5 Kinds of Music for Meditating

Posted on - in Culture & Communication, Health Inspiration
meditation

Meditation is becoming more popular as people from all walks of life discover its many benefits.

Therapists recommend meditation to patients struggling with anxiety and depression.

Business leaders meditate to improve mental discipline and focus. And for many people meditation is a spiritual practice through which they strive to reach higher states of consciousness.

Whatever your reason for meditating, there are many different ways to do it. While silent meditation is popular, listening to music can also be helpful during meditation.

Here are the five best kinds of music to listen to during meditation. Read on to learn about the benefits of each, as well as specific artists to check out.

1. Ambient Noise

Familiar sounds from nature make a great backdrop to your meditation practice. Listening to rain falling, ocean waves crashing on shore, or birds singing to one another is naturally relaxing. Furthermore, it was normal to meditate outside in the Buddha’s day, and many people still practice outdoors today.

Ambient noise may be the best choice if you don’t want to meditate in silence but would get distracted listening to your favorite music. Better yet, meditating with sounds from the natural world connects you to the practice’s ancient beginnings and fulfills the need all humans have to connect with nature.

2. Ambient Music

Ambient music can also help you relax as you meditate. It’s entirely instrumental, so there are no lyrics that could potentially trigger thoughts and memories. There’s also no beat, which gives the music a timeless quality similar to the state-of-mind you’re trying to achieve in meditation.

For a sampling of leading ambient music composers, check out J.S. Epperson, Japetus or Christopher Lloyd Clarke.

3. World Music

While many ambient music albums are produced specifically for meditation, some people may find world music more authentic-sounding and appealing for meditation. World music comes from different cultures around the world and can be just as relaxing as ambient music.

For songs to inspire and soothe you as you meditate, listen to Native American flute player R. Carlos Nakai, Indian kirtan artist Krishna Das or Turkish musician Omar Faruk Tekbilek.

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4. Alternative/Indie Music

Although some people might cringe at the thought of meditating while listening to bands like The National, Arcade Fire or Mumford and Sons, there’s no rule that says you can’t. Mantra chanting and attention to breath are popular forms of meditation. And it’s true: they don’t lend themselves well to music. But you can also practice mindfulness as you meditate, and your favorite indie bands are a great backdrop for that.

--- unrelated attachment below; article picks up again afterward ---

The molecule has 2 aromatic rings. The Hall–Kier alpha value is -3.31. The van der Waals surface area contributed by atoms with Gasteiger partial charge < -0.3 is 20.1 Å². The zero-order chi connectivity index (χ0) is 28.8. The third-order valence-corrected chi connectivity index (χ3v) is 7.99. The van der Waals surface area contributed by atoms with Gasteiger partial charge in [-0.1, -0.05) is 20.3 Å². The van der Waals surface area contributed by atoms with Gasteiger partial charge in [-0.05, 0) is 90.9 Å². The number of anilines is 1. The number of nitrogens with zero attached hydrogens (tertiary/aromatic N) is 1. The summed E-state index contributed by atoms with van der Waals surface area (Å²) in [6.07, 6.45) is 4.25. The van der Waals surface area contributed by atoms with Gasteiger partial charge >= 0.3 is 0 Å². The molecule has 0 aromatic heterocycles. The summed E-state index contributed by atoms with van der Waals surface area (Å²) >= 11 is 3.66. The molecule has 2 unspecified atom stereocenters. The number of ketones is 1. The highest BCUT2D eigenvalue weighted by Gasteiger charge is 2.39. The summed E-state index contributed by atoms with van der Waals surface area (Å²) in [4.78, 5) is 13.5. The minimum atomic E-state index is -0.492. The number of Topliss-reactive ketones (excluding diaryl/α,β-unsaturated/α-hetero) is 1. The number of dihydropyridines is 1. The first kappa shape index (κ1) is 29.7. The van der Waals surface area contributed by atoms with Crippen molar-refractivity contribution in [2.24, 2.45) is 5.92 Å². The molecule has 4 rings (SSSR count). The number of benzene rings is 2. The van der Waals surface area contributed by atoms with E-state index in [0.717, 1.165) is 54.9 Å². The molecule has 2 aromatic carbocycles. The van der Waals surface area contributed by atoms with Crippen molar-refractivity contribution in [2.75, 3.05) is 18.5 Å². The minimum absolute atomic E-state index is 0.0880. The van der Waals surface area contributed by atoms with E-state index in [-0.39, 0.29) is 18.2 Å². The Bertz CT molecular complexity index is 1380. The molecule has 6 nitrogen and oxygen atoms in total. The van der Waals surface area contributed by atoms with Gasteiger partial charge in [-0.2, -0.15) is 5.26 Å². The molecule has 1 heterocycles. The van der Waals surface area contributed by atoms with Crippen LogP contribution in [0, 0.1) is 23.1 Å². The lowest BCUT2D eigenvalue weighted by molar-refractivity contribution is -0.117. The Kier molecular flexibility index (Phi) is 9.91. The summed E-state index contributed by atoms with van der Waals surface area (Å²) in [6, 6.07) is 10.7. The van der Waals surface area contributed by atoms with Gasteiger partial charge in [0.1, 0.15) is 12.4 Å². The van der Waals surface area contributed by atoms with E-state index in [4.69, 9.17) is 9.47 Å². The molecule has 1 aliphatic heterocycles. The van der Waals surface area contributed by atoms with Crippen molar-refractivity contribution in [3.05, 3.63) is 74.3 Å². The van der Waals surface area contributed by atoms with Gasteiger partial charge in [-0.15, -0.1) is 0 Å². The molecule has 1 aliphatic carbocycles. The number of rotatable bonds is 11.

Mindfulness meditation is about being present for whatever’s happening internally and around you.

Instead of trying to relax or reach a higher state of consciousness, you simply notice your thoughts and feelings, as well as the noises in your environment.

If you meditate mindfully while listening to music, you may find you enjoy your favorite songs even more. And you’ll have the chance to discover any associations, thoughts or feelings that the music triggers. Try Spotify or Pandora for an easy way to listen to your favorite bands and discover similar artists.

5. Binaural Beats

Grab your headphones and take your meditation practice to new heights with binaural beats. They work by playing different auditory frequencies in each ear to produce certain rhythms and states of consciousness in the brain. You can listen to music with embedded binaural beats to enhance relaxation and other benefits of meditation.

If you try these five types of music as you meditate and none seem like the best fit, you may want to try meditating in silence. There are many benefits of silent meditation, including the ability to focus on your breath and avoid using a crutch like music to reach a more relaxed state.

Silent meditation is also very portable, so you can do it easily while you travel, or even in the middle of your workday. Just set your phone’s timer to five or ten minutes, close your eyes, focus on breathing, and acknowledge any thoughts that come up without judgment. Just release them to float away like clouds. The bottom line with meditation is to find what works for you.

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Kayla Matthews writes Productivity Theory and is constantly seeking to provide new tips and hacks to keep you motivated and inspired! You can also find her on Huffington Post and Tiny Buddha, and follow her on Google+ and Twitter to stay up to date on her latest productivity posts!

1 Comment

  1. Frank

    I especially like Beethoven when I’m working. I play one of those hour-long YouTube videos on my iPad. I discovered that on iOS you can play a YouTube video in Safari… exit Safari, bring up your sound controls… hit play… and the YouTube video will keep playing in the background – even if you turn your device off. That’s if you don’t have a Spotify subscription or something similar.

    5 years ago

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